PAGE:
# exciting electrons

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Exciting Electrons. Can electrons move between energy levels? How do we know?. Parts of a Wave: energy traveling through space!. Horizontal distance from crest to crest . Vertical distance from zero (node) to crest of wave. What about Frequency?. - PowerPoint PPT Presentation

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Exciting Electrons

Electrons as Waves of EnergyCan electrons move between energy levels?How do we know?

Click to see how electrons behave Parts of a Wave: Wavelength (-Lambda)

Horizontal distance from crest to crest Meters or nanometers are the unitsParts of a wave: Frequency ( Nu)cycles past a given point in a fixed amount of time Hz or s-1 are the unitsWavelength and frequency are inversely related.

Inverse RelationshipSpeed of Light RelationshipConstant (c) = 2.998 x 108 m/secc = 2.998 x 108 m/sec =

Example ProblemCalculate the frequency of light that has a wavelength of 4.25 x 10-9m. 7.1 x 10 16 /sec = c = 2.998 x 108 m/sec = 4.25 x 10 -9 m ()

Shorter frequency Longer frequencyWavelength and Light RelationshipWhen visible light passes through prism, it separates out into colors based on wavelength.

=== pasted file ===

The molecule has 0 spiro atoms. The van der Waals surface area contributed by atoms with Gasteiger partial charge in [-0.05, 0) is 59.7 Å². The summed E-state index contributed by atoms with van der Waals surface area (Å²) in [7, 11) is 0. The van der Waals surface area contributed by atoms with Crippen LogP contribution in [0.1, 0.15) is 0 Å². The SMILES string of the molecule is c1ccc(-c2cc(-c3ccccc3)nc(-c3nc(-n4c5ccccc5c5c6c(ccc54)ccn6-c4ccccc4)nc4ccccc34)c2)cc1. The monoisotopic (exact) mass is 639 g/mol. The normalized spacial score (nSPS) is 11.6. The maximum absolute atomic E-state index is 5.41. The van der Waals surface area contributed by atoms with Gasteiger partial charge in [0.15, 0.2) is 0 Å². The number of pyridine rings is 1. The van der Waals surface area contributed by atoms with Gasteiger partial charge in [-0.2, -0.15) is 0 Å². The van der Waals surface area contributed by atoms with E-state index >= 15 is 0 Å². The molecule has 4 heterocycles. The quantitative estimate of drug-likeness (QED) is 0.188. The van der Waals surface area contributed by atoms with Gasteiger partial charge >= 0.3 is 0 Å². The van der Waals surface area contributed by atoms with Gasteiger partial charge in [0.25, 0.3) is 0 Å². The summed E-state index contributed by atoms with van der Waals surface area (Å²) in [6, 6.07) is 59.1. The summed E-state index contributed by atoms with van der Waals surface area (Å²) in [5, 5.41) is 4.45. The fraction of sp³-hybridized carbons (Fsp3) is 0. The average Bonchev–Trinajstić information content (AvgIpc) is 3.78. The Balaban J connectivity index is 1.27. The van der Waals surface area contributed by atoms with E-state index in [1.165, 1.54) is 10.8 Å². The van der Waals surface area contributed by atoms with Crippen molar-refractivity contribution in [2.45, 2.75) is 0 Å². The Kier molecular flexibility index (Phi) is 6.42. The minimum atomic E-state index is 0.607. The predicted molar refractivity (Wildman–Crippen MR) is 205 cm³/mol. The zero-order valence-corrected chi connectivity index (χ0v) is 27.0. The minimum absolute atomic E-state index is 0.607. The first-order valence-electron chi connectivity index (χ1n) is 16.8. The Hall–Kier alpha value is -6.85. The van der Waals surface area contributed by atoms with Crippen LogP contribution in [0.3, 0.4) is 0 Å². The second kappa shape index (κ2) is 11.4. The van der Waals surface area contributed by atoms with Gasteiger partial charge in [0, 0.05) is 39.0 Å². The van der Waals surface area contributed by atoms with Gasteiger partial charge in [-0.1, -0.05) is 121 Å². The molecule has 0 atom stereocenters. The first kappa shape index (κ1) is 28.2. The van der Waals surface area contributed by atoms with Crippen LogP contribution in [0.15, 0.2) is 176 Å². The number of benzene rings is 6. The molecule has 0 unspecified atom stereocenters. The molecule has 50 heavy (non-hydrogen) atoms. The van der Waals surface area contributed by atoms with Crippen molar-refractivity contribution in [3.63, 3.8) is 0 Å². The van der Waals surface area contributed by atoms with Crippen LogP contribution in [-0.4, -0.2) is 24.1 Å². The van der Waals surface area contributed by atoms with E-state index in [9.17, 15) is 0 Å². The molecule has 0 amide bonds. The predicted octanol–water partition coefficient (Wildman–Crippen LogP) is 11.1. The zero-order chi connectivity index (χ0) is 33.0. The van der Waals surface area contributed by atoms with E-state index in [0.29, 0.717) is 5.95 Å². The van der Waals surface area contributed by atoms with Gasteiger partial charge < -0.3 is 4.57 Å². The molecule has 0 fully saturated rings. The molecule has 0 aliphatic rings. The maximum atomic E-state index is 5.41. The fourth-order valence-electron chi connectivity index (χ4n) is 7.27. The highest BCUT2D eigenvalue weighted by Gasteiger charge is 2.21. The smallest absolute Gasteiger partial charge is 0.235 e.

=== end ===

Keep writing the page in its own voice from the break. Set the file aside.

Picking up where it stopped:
Electron TransitionWhen electrons move from higher to lower energy levels, they release energy in the form of radiation . sometimes in the visible spectrum.Electron releases energy (photon).

Energy has a particular wavelength.

Wavelength may be part of the visible light spectrum.Electronic TransitionThis energy emitted is called a quantum of energy (E). ONLY emitted when electrons transitions downward.This process is known as electronic transition.

Energy of Photons RelationshipPlanks Constant (h) = 6.626 x 10 -34 J*s Energy of photons = Planks x frequencyE = h

E = 6.626 x 10 -34 J*s

Example ProblemCalculate the energy of light that has a frequency of 1.5 x 1015 Hz.(Hz =sec-1)

E = 9.95 x 10-19 J E = 6.626 x 10 -34 J*s E = 6.626 x 10 -34 J*s (1.5 x 1015 per sec) Atomic Emission Spectrumpassing electric current through gas in a tube energizes the electrons which emit light

each transition produces a line of specific wavelength in the spectrum

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